27.1.11

Reality TV Bites

It's winter in Vancouver, which means it's the grey season.  This is the time of year that I watch more tv than is healthy and unfortunately, this is the time of year that tv is focused on the reality of badly behaving humans or awards shows.  When I watch tv, I want some fiction, some laughs, some fantasy.  When I want reality, I go outside and hang with humans who fortunately act nothing like those on reality tv.

For inspirational reality (other than family and friends of course), I tend to go to TED or YouTube.  Here's a bunch of great talks I've seen in the past few months that have inspired me or given me hope for humanity.

Richard Thaler's lecture at U California on government regulation, the financial crisis, the Gulf oil spill and nudging.

Thaler is a behavioural economist and the co-author of Nudge: Improving Decisions About Health, Wealth, and Happiness, with Cass Sunstein. I haven't read it yet, but it's on my wish-list and having seen this brilliant video it may push Geekenomics down the list.






How to help people kick-ass with open data - Kathy Sierra, Creating Passionate Citizens (14 minutes).

Kathy proposes that it's just as important to create a killer user as it is to create a killer product; to build the things that inspire people to develop their passions.





Journalism in the Age of Data:  a video report on data visualization as the storytelling medium.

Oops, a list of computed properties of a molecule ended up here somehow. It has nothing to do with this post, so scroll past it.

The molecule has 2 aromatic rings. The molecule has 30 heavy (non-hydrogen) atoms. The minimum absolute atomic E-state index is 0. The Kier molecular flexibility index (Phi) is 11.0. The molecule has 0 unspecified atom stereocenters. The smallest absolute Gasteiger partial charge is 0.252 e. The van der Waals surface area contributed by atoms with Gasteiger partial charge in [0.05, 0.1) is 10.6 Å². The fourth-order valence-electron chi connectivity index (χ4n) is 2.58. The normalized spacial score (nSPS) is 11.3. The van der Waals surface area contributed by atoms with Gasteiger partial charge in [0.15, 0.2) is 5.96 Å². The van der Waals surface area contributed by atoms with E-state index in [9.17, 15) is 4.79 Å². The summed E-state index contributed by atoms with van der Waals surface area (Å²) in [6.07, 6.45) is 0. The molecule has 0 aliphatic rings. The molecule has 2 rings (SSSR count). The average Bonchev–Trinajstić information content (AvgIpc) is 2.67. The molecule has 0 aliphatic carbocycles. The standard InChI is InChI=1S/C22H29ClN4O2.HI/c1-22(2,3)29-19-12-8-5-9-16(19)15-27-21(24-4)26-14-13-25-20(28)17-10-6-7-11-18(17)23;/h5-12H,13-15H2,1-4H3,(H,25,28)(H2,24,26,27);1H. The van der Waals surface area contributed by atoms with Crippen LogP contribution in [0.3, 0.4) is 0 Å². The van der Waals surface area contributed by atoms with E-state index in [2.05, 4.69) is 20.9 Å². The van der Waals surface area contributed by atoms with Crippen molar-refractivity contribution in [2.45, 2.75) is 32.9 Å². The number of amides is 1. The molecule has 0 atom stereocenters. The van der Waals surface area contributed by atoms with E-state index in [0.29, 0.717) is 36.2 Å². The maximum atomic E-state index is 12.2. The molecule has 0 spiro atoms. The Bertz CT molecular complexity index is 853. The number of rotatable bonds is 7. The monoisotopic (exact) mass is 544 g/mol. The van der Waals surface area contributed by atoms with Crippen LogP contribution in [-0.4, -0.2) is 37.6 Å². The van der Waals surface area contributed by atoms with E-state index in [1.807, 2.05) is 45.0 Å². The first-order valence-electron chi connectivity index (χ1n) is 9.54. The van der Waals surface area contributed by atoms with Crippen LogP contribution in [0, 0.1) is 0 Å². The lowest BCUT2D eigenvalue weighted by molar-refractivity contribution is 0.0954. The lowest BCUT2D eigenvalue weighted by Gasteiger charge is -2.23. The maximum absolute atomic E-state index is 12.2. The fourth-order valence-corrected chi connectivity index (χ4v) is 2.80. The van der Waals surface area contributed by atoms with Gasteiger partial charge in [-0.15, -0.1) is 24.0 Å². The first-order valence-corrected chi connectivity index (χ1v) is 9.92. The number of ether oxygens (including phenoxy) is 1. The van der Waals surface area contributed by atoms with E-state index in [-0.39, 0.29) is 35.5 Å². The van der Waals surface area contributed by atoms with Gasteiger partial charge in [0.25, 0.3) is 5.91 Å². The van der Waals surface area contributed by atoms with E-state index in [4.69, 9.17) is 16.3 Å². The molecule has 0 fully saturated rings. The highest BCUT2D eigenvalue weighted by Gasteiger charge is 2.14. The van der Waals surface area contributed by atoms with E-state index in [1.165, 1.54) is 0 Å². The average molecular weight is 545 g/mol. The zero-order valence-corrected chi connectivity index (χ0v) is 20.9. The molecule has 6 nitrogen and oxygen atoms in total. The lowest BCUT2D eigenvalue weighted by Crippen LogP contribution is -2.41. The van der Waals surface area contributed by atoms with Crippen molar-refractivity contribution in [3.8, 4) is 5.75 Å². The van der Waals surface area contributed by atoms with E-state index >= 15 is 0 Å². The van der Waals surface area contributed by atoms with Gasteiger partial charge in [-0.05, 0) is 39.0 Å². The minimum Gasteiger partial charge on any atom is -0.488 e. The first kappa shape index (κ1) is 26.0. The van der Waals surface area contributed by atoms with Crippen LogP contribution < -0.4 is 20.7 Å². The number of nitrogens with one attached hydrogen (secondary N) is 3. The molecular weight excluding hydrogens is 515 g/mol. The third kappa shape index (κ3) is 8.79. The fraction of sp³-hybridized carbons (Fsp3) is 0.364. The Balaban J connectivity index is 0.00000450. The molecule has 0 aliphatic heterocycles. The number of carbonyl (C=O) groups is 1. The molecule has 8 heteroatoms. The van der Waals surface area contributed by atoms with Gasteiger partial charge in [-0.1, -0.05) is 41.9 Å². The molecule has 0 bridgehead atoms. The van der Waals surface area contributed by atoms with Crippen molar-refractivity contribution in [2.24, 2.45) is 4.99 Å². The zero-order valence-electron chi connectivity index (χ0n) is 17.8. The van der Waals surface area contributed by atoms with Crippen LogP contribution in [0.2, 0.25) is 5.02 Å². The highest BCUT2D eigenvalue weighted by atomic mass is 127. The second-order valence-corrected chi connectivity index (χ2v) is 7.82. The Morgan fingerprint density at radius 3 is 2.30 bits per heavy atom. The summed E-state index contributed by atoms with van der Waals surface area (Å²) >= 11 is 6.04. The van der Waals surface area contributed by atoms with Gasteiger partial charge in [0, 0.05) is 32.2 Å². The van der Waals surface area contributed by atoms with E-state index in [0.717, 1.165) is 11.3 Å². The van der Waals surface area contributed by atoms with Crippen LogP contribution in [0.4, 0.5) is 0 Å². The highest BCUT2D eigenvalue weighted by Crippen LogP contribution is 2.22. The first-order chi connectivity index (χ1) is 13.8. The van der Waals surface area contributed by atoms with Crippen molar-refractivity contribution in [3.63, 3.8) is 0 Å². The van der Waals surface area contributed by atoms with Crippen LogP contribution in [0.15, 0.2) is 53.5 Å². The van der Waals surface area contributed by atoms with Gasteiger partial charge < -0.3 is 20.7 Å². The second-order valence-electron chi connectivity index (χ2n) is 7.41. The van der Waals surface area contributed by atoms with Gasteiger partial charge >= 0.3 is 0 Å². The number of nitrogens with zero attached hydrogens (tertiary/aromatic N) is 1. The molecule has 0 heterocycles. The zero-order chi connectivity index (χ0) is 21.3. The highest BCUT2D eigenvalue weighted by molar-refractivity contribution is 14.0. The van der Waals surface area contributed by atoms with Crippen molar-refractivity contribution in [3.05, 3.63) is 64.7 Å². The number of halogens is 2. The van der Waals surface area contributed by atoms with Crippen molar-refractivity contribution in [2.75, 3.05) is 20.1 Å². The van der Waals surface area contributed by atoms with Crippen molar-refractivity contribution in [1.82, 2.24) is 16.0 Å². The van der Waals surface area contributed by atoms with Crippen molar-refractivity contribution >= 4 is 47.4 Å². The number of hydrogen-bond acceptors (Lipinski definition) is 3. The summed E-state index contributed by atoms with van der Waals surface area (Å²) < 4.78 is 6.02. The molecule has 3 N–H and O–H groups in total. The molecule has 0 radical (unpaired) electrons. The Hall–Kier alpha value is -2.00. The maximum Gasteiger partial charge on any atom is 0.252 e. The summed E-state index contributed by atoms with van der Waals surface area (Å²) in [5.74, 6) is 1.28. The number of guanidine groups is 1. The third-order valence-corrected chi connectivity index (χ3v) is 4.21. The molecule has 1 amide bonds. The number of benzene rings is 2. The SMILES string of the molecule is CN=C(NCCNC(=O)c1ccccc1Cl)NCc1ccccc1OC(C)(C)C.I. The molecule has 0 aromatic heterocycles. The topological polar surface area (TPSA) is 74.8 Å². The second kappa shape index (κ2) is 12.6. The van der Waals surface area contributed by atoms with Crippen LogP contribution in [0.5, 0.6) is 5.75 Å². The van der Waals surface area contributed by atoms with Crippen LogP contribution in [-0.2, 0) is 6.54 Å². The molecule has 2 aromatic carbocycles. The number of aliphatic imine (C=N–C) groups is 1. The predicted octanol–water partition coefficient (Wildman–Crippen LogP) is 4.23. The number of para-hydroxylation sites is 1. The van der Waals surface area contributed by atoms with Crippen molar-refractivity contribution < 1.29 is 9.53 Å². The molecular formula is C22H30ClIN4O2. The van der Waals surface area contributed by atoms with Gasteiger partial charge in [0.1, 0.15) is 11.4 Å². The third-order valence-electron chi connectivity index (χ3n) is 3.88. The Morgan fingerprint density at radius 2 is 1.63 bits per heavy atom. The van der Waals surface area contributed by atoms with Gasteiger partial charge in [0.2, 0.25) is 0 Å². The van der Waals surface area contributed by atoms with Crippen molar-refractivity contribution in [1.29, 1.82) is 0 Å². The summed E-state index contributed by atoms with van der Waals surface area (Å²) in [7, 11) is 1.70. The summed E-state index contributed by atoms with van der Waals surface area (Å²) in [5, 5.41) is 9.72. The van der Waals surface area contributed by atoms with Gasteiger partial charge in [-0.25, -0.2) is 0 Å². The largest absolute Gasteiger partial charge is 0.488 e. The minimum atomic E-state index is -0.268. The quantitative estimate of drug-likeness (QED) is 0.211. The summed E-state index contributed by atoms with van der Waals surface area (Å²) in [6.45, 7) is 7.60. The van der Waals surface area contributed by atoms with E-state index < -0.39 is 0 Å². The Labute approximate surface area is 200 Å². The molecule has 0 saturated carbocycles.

This is an 8 part video report (approx 1 hour) on how journalists are infusing their stories with sophisticated on-line, interactive analytics and the tools they're using.

Amanda Cox has produced some of my favorite viz's over the years, so I was particularly happy to see her interviewed here. Also, Tableau is mentioned.


This was a great talk by David McCandless, illustrating some terrific ideas for visualizations and dashboards in health care.

Wouldn't it be nice to go on-line and see your test results presented visually with the appropriate thresholds identified?






Hopefully these individuals are inspiring CEO's, directors and managers to ask more from their reporting analysts with questions like:
Why can't you make this report tell me a story like [X] did in the New York Times?
or
There's a great api on my phone that dashboards my stock portfolio, why can't our reports be that clear?

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